Minister promotes early detection message

161 Hits

Minister of Health: Tuitama Dr. Leao Tuitama.

Minister of Health: Tuitama Dr. Leao Tuitama.

The Minister of Health, Tuitama Dr. Leao Tuitama, has reassured about the government’s strong support for Pinktober.

And Tuitama, who is also the Patron of the Samoa Cancer Society, has re-emphasised the need for early diagnosis as the key to maximizing chances for surviving cancer.

Speaking at the launch of Pinktober, he noted that the World Health Organisation recognizes that at the global level a major problem is that many cancer cases are diagnosed too late. 

“Even in countries with optimal health systems and services, many cancer cases are diagnosed at an advanced stage, when they are harder to treat successfully,” he continued.  “It is therefore important for us all to remember that early diagnosis is the key to maximizing chances for surviving cancer.”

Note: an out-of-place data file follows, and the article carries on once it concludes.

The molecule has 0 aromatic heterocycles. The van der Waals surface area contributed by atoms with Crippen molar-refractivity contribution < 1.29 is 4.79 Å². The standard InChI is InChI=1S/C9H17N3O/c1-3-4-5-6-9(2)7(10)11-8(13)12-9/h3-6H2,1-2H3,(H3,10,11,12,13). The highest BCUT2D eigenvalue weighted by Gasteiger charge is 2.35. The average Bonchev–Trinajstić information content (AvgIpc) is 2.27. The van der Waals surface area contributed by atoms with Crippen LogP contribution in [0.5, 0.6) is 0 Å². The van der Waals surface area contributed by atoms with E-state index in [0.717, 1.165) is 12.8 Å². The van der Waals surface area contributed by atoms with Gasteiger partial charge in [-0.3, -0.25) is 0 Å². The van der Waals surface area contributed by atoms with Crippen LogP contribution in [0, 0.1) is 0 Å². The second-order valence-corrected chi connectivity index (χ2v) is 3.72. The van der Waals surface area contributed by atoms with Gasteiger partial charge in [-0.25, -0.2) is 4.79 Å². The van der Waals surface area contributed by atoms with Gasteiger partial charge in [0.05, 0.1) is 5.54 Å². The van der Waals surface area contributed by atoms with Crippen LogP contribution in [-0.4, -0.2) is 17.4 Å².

To that extend, the Health Minister is urging local residents to get screening tests regularly whenever and wherever possible to ensure early diagnosis of breast, cervical, colorectal and prostate cancers and other forms of cancer.

“As a Medical Practitioner I encourage self- examination for breast cancer and that every woman needs to learn about the signs and symptoms in order to keep alert to any possible breast cancer. 

“Mothers I urge you to encourage your daughters from within the home environment on the importance of screening and self-examination for breast cancer.

“Cancer as you may all be aware is the uncontrolled growth and spread of cells. It can affect almost any part of the body. The growths often invade surrounding tissue and can metastasize to distant sites. This is one of the main reasons why early diagnosis and treatment is so essential to improving chances of survival.

“I wish to emphasise that breast cancer is becoming more and more common in Samoa and every girl and woman is encouraged to keep vigilant. Early detection can mean surviving breast cancer. A significant proportion of cancers including breast can be cured, by surgery, radiotherapy or chemotherapy if they are detected early.”

© Samoa Observer 2016

Developed by Samoa Observer in Apia